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Harsh winter leads to resilience

Frazzled by winter’s deep freeze? Longing for the spring melt, now that snow piles at the curb are too steep to see around?

It turns out that some cold weather-related suffering helps make Western New Yorkers stronger – and happier.

A University at Buffalo psychology professor says grueling winters can teach people how to cope and have more fun than those unfortunate souls who have been spared February’s long frozen hug.

People who soldier through some hard times – some, but not too many – register the highest levels of life satisfaction, according to a survey by UB’s Mark Seery.

“The people who have had no experience with negative life experiences, they’re not the best off,” said Seery. “There can be a silver lining (to tough times). It develops over time, it doesn’t happen right away.”

Seery, who has studied people who are affected by different levels of adversity, found that relatively small doses of hardship – like a harsh winter, a natural disaster or the death of a loved one – can work like a vaccine. As long as the hard times aren’t too overwhelming, they can help the next tough time go by less painfully.

Having creative outlets helps, too. It can be beneficial, for example, to take a spin on an ice bike at the rink downtown. Or cross-country ski. Or go sledding at Chestnut Ridge. Or sign up for the March 7 Shamrock Run through the Old First Ward. Or, on Saturday, pose for a selfie on a motorcycle made of ice at RiverWorks.

As long as the activity is fun, it counts as coping. Such strategies allow people to take control of what might otherwise be a rotten situation. Having a sense of control in the midst of unpleasantness makes people feel better and, said Seery, “merits additional investigation.”

While Seery hasn’t taken up any winter sports himself, about once a week he replaces his indoor workouts with shoveling his Lancaster sidewalk.

“Shoveling can be strangely satisfying,” he said. “That’s actually more satisfying than staring at the wall on the treadmill.”

For Manny Lezama, the freezing temperatures provide an opportunity to practice his ice-sculpting craft and bring the joy of it to the public with a new winter festival he has helped organize.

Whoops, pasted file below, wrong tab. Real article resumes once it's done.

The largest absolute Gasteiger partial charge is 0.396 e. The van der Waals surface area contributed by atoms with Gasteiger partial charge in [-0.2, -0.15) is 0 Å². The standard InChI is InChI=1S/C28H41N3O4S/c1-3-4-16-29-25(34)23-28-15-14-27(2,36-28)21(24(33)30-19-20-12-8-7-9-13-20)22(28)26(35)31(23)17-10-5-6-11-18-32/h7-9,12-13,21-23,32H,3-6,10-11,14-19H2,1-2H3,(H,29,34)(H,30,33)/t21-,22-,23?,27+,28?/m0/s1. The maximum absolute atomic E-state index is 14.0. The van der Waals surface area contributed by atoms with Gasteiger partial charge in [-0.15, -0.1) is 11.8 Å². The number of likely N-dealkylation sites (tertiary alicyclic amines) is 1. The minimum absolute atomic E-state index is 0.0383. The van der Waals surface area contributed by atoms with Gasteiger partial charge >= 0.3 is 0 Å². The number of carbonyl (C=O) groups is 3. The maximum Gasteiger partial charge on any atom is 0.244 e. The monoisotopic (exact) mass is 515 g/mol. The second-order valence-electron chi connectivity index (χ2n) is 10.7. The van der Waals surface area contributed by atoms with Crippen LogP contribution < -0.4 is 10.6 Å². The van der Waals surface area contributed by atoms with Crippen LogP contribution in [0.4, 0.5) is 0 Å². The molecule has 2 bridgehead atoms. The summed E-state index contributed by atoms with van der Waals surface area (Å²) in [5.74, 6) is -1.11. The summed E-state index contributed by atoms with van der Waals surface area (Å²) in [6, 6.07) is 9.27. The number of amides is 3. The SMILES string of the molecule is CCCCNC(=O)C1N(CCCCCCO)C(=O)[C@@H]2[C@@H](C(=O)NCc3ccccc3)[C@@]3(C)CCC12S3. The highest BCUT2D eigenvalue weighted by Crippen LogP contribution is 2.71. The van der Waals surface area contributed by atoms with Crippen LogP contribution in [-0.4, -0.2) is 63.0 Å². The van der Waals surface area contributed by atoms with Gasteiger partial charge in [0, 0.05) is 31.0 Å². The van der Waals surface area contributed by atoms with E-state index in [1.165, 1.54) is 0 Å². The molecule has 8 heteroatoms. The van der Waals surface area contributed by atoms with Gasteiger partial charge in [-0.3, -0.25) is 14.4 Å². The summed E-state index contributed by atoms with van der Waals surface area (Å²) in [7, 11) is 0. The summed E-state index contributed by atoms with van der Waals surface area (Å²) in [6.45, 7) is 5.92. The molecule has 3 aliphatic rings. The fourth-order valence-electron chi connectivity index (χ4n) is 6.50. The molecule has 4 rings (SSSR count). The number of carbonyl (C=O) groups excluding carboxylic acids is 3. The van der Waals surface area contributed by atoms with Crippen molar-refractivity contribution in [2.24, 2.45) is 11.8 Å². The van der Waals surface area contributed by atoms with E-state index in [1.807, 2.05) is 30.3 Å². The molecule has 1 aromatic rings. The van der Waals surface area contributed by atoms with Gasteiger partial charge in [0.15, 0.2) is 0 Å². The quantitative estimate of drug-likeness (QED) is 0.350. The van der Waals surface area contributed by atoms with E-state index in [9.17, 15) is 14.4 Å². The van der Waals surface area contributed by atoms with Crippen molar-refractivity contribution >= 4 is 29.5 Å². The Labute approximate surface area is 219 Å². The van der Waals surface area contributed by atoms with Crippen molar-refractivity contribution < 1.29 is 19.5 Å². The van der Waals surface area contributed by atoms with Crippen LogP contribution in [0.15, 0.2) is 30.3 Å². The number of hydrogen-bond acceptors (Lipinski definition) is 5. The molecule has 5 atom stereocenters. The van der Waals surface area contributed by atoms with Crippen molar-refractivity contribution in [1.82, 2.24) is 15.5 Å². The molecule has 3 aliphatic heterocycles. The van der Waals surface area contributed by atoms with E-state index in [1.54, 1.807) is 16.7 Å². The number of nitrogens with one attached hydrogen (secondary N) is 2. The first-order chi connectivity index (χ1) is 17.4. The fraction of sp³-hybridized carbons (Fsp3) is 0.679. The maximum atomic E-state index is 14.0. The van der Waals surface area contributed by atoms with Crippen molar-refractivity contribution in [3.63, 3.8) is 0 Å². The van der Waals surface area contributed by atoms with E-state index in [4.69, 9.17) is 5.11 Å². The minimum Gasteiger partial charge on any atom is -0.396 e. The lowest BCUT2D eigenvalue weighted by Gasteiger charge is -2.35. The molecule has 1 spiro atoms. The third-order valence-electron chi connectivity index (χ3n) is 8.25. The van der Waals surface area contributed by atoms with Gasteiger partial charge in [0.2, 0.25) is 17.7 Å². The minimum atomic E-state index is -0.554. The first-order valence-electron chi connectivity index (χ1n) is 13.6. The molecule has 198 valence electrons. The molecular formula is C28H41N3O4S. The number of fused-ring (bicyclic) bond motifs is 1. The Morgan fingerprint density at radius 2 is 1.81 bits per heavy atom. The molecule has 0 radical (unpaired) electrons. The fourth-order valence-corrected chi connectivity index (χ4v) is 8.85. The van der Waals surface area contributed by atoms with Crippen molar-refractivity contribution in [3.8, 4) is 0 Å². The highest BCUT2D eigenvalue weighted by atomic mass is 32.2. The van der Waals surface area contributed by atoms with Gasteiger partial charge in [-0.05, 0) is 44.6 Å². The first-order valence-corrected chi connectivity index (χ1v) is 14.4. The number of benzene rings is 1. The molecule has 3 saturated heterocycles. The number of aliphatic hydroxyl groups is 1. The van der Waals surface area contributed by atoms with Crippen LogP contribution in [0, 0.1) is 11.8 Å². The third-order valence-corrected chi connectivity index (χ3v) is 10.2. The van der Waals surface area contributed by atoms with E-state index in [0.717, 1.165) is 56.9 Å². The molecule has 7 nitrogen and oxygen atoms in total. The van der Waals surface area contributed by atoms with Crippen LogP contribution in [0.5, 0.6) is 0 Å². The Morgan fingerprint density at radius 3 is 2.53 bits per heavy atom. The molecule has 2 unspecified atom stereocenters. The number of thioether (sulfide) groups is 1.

The “Madd Tiki Winter Luau,” will be held from 2 to 10 p.m. Saturday at the RiverWorks rinks on Ganson Street. Admission is $10. An ice-carving competition will pit six carvers working on 300-pound blocks of ice against each other. Spectators can vote on their favorite sculptures and the winners will get dinner and an overnight stay at Russell’s Steaks, Chops & More.

“We just need to start doing stuff,” said Lezama. “We have such a beautiful city with such beautiful snow. We need to start taking advantage of it.”

Lezama’s ice-sculpting feats have included carving a stove for TV chef Rachael Ray, a grand piano filled with shrimp and, a 5,000-pound Brooklyn Bridge for Russell Salvatore’s 80th birthday celebration two years ago.

For Saturday’s event, Lezama carved an ice motorcycle for people to sit on as they pose for selfies and a beer “luge” for those who want a drink after the brew has taken its own special iced toboggan run.

“When I put my chain saw in my hand, everything comes to life,” said Lezama, who wants to organize three ice fests next year, including one with ice tic-tac-toe and slides for children. “To me, bringing this out to Buffalo – it’s almost like a thank-you to the people cooped inside their homes.”

Campus WheelWorks also has tried to get people to enjoy the cold by organizing gatherings for different sports on different evenings for the past several years.

Runners meet on Mondays, downhill skiers carpool to Ellicottville on Tuesdays, cross-country skiers head out on Thursdays, and riders on fat-tire bikes take to the snow on Saturdays. Manager Alex Davies has seen crowds swell over the years – with 50 downhill skiers and as many as 25 taking part in the other activities.

This winter has been one of the best since Dave Ruhland started an annual tradition out of adding food coloring to water, filling skinny balloons and freezing them into curls that he layers into a rainbow-hued “Iceman” on the lawn of his Town of Tonawanda apartment at 2719 Sheridan Drive.

Building his ice art helps Ruhland enjoy winter cold spells.

“When you’re miserable, you’ve got to do the exact opposite of how you feel. You get the seasonal (affective) disorder. You know those tendencies are coming on you and everybody else,” he said. “It makes me love winter. I love winter now, whereas before I used to despise it.”

But the snow and cold may have put the annual Shamrock Run, now only a week away, out of people’s minds. Instead of the usual sellout of 5,500 runners, just 4,000 have paid the $30 sign-up fee for the 4.97-mile run on March 7 through South Buffalo’s waterfront neighborhood, and the beer tent finale.

“By the time you get to the Shamrock Run you know you’re close to spring,” said Laura Kelly, race director. Weather for the race is famously, uncomfortably unpredictable: sometimes snow, sometimes freezing rain.

A couple of years ago, the course was changed five minutes before the start time because Ganson Street’s telephone poles swayed in the 70 mph winds.

Yet, the race’s difficulty is part of what local runners like. When organizers moved the race course away from the waterfront and its icy breeze, people complained that it wasn’t as hard as usual. Fans appreciate the run for its brutality – and its closeness to winter’s end.

People, said Kelly, “look forward to getting out of the house and doing something that’s tough, local, rooted and they also know, ‘I will be rewarded with, first beer and then, spring.’ ”